From: Andrew on
I unplugged the VGA connector, plug it back in and it is exactly like what you said! The screen lights up for the 1 second period. I toyed with it for awhile and managed to get the screen to work. Then i changed some settings and hope it can last while i get a new monitor. A million thanks to you!! Saved me from the time and trouble of going to the repair shop!! Thanks again!!! ^^

Paul wrote:

Andrew Eng wrote:I would suspect the monitor.

Andrew Eng wrote:

I would suspect the monitor. Take the monitor to your friend's place,
and connect it to his video card. It should go on for one second,
and then go black again.

If you unplug the VGA connector, from the computer, then plug it back in,
it should light up again for the 1 second period. So if you need to see
the screen at any instant in time, unplug and then plug in again. (I have done
this hundreds of times with my current LCD monitor, and it has lasted
more than five years so far.)

The monitor is lit by a CCFL backlight and inverter system. The
inverter converts low voltage into 700-1000VAC (about 3 watts of power)
at a relatively high frequency, to run the CCFL (cold cathode fluorescent
lamp). Depending on the size of the monitor, there can be multiple lamps
and inverter modules. Some inverter modules run multiple lamps.

The inverter has two operating states. The initial "ignite"
state, is at a higher voltage. Once the CCFL warms up a bit,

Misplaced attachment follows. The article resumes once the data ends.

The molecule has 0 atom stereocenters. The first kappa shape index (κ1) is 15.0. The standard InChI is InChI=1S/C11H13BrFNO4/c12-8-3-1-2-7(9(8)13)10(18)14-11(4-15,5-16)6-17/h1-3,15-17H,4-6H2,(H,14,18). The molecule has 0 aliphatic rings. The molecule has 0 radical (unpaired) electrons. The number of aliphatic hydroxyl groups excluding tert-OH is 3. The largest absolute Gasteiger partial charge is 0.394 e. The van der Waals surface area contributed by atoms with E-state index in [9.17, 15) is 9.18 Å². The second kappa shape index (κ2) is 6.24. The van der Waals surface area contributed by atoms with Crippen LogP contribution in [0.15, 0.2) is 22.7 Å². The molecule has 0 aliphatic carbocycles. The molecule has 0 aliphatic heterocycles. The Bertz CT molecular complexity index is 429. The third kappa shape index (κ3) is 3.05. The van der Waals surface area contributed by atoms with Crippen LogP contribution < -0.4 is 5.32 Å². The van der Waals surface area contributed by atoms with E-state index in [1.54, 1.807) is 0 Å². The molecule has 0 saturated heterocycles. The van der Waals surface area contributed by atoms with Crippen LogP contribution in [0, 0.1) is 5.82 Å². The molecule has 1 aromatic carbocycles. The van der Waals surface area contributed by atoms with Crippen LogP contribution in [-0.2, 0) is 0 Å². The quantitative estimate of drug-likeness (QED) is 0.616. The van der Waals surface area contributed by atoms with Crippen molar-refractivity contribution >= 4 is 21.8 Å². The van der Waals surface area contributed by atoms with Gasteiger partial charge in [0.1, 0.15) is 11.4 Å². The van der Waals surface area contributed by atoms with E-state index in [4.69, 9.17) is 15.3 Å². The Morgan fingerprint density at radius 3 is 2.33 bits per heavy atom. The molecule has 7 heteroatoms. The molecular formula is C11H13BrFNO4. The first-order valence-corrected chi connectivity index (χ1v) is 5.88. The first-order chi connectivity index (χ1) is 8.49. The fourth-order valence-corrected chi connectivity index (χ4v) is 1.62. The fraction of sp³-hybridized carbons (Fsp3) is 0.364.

the voltage developed across the tube starts to drop. If
the inverter detects an overload, or the voltage drops
below the "holding" voltage, the CCFL goes off. And that
matches your symptoms.

An aging lamp might be noted by a discoloration of the light
coming from the lamp. While an inverter problem, may show as
a couple seconds of operation, followed by the light going off.

In some cases, changing the intensity setting of the lamp, may
allow it to operate normally for a couple weeks, before it
gives up for good. That might have worked in the analog control
days, where the tube voltage was actually varied by the adjustment
knob. Now, the system uses PWM (pulse width modulation), so it is
less certain that fiddling with the light output level of the
lamp, will help.

The replacement inverter for some monitors, costs about $70. And
is not really worth that much (a good profit to be made). The
Internet sellers, sell generic replacements, with no guarantee
they are even close to being the same module. So if you attempt
a repair, there is no way of knowing how long it will last
(sort of like the repairs on my car).

The CCFL lamp and inverter system, is a bit sensitive to the quality
of the electrical connections. When you take the thing apart,
all the bits and pieces are important. Some lamps will have metal foil
around certain parts, and all of that stuff has to go back the way
you found it. If a high voltage connector is making bad connections,
or there is enough dust and dirt to promote a leakage path, that
might affect operation too. If you know the operating environment
was very dirty, perhaps a careful cleaning would help. But otherwise,
look forward to replacing something inside the monitor.

Good luck,

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